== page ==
As for the movie itself, it was too long. The attack on Bin Laden’s compound went on forever – how many doors did we have to see get blown up? The director’s interest in recreating the actual raid obscured her dramatic sense – another example of hewing to the truth damaging the fiction. I felt the same about the torture scenes. We got the point, and wallowing in it didn’t help the story. Jessica Chastain’s performance was more problematic. She is more convincing as a suburban housewife than a CIA agent. Maybe it was her red hair, maybe her décolletage, maybe her pouty lips, or maybe her acting, but it seemed as though she were superimposed on the movie, rather than being integral to it. Part of the problem was the lack of set-up: we never knew where she came from, or why she had this obsession with Bin Laden. Another problem was her Zelig-ness: the story placed her in the middle of every terror attack of the decade. One minute she is stuck at a desk in Washington (100+ days!), even though she is a field officer; the next minute she has morphed to the attack base when the decision to launch is made. And, of course, she is on hand when Bin Laden’s body is brought in to make the “visual identification,” even though she has no more seen Bin Laden than anybody else with a TV.
Argo is a useful comparison. There, a true incident was used as a basis for a taut, entertaining political thriller, in which the bad guys lost but weren’t demonized and the story was leavened with humor. ZDT, by contrast, seemed confused as to whether it was documentary or drama, the tone was unrelenting, and the politics were unpleasantly one-sided.
There are a bunch of jokes that make you laugh, but never uproariously, and that’s about it. Overhanging what there is of a story is a monumental disconnect: husband and wife are both in low-paying (or non-paying) jobs and they are facing bankruptcy, yet he drives a BMW, she a Lexus; he gives his father – an annoying Albert Brooks – $80,000; they go to a resort in Laguna Beach and order the entire room service menu; he has a huge blowout birthday party; he flies aging rockers over from London on his credit card – and somehow we’re supposed to think they’re cute, or sympathize with their situation? The kids (Apatow’s own) are cute, and the wife (also Apatow’s own) is beautiful, but all the others just remind us they’ve been in better, funnier movies.
The music is kind of blah, the lyrics sophomoric, and the movie played like a stage musical, with pauses for applause after every set piece. When I saw Les Mis in the theater I found it a derivative and lukewarm Phantom of the Opera. What was notable in the film version were the performances – scintillating by Anne Hathaway and Eddie Redmayne, amusingly adroit by Sacha Baron Cohen and Helena Bonham Carter, suitably noble by Hugh Jackman, but excruciatingly weak by Russell Crowe. Horribly miscast, he projected none of the menace or dogged determination needed from Javert – and why did he care about Jean Valjean in the first place? I should also single out Aaron Tveit and Samantha Barks, wonderful in their minor roles; but again, this emphasis on the singing leads and the tremendous production numbers made this seem less like a coherent movie than a spectacle. Les Mis either makes you cry or it doesn’t. For me, it didn’t.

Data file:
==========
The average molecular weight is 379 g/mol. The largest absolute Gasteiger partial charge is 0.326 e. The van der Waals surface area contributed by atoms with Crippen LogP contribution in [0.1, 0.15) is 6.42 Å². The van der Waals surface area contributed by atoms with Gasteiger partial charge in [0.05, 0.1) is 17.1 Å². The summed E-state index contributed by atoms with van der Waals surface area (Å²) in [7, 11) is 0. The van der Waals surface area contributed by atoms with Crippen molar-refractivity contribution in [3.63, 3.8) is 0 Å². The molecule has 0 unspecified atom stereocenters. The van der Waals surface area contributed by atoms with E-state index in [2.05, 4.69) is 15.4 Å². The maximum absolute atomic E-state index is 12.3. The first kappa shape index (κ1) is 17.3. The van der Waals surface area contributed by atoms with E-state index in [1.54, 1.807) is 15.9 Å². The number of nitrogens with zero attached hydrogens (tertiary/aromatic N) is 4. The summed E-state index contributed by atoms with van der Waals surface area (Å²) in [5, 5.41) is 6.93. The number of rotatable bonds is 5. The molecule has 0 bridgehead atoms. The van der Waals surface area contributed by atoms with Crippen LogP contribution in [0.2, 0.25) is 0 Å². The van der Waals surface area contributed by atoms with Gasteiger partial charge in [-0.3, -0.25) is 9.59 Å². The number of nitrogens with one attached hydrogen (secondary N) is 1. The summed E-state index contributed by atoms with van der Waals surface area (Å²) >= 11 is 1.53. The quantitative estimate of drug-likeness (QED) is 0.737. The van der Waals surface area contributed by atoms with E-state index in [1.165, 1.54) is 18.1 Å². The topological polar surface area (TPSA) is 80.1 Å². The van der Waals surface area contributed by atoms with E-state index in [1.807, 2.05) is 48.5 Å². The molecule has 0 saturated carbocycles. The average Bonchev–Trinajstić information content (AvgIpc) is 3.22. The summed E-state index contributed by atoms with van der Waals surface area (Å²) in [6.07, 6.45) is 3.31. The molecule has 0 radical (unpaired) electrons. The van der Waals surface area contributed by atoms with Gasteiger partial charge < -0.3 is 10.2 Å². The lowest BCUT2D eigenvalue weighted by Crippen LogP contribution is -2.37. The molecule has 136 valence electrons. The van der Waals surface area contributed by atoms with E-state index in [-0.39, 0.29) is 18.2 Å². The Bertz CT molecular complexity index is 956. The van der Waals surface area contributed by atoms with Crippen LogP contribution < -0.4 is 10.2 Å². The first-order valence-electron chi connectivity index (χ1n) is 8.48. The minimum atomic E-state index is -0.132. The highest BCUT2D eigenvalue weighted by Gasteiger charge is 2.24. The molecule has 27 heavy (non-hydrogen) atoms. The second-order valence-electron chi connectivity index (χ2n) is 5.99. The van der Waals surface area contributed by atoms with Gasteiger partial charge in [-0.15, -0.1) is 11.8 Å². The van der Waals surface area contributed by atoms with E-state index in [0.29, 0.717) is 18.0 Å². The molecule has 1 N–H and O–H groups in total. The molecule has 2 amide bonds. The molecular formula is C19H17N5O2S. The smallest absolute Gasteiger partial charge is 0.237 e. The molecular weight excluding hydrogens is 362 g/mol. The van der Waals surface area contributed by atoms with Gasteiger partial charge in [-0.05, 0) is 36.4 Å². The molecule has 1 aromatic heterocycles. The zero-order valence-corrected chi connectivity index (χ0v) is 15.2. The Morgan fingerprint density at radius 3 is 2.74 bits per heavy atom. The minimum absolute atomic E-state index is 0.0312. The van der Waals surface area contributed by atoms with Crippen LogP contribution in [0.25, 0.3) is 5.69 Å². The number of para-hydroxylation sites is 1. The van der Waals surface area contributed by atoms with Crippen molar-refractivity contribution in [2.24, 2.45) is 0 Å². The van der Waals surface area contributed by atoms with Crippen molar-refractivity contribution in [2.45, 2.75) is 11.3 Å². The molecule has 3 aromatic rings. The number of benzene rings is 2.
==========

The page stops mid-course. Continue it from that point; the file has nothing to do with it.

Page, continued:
Pitch perfect. The ultimate Tarantino. Gratuitous violence has never been so fun. A miscast Leonardo DiCaprio – although not as bad as Brad Pitt in Inglorious Basterds – was my only quibble, but all the other actors were so great it hardly mattered. Samuel L. Jackson was Oscar-worthy, but Christoph Walz was on a higher plane still; just seeing his character’s picture in a newspaper makes me smile. Part of the movie’s brilliance was that while the subject of slavery was never absent from the picture, it was never its overt subject. Instead, the plot revolved around bounty-hunting! Dr. King Schultz expressed his disdain for the practice but then accepted it as a given; so we in the audience had our emotions entangled without being beaten over the head. All the scenes caused visual echoes of deeply embedded images from childhood Westerns, and then there was the incongruous music, from spaghetti western to hip-hop to Jim Croce, making you feel, but keeping you just enough detached or off-balance. What’s coming next? Who knows, but it’s sure to be violent and fun.
Denzel Washington walked an impressive tightrope: keeping us rooting for his character while continually disappointing us with his conduct. His co-star was very appealing, and John Goodman was a pleasure, as always. In the end, though, this was strictly a one-trick pony, and that trick wasn’t all that engaging.